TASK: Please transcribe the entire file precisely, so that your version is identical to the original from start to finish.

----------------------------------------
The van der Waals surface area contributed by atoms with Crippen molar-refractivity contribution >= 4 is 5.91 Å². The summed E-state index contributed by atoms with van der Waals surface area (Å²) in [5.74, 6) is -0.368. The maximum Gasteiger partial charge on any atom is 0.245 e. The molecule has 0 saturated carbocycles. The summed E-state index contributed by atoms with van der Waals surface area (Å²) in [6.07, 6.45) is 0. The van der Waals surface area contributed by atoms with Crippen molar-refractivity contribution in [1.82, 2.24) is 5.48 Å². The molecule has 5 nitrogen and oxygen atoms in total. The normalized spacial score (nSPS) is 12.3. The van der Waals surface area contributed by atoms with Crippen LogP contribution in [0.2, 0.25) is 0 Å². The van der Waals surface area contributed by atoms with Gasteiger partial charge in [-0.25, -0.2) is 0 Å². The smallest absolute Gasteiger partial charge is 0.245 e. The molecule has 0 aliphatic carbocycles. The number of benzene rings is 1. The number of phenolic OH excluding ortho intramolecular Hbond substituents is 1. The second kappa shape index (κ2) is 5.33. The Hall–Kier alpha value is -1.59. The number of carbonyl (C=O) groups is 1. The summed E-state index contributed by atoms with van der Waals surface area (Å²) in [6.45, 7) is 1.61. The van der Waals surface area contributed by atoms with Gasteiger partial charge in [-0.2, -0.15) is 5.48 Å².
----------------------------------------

The van der Waals surface area contributed by atoms with Crippen molar-refractivity contribution >= 4 is 5.91 Å². The summed E-state index contributed by atoms with van der Waals surface area (Å²) in [5.74, 6) is -0.368. The maximum Gasteiger partial charge on any atom is 0.245 e. The molecule has 0 saturated carbocycles. The summed E-state index contributed by atoms with van der Waals surface area (Å²) in [6.07, 6.45) is 0. The van der Waals surface area contributed by atoms with Crippen molar-refractivity contribution in [1.82, 2.24) is 5.48 Å². The molecule has 5 nitrogen and oxygen atoms in total. The normalized spacial score (nSPS) is 12.3. The van der Waals surface area contributed by atoms with Crippen LogP contribution in [0.2, 0.25) is 0 Å². The van der Waals surface area contributed by atoms with Gasteiger partial charge in [-0.25, -0.2) is 0 Å². The smallest absolute Gasteiger partial charge is 0.245 e. The molecule has 0 aliphatic carbocycles. The number of benzene rings is 1. The number of phenolic OH excluding ortho intramolecular Hbond substituents is 1. The second kappa shape index (κ2) is 5.33. The Hall–Kier alpha value is -1.59. The number of carbonyl (C=O) groups is 1. The summed E-state index contributed by atoms with van der Waals surface area (Å²) in [6.45, 7) is 1.61. The van der Waals surface area contributed by atoms with Gasteiger partial charge in [-0.2, -0.15) is 5.48 Å².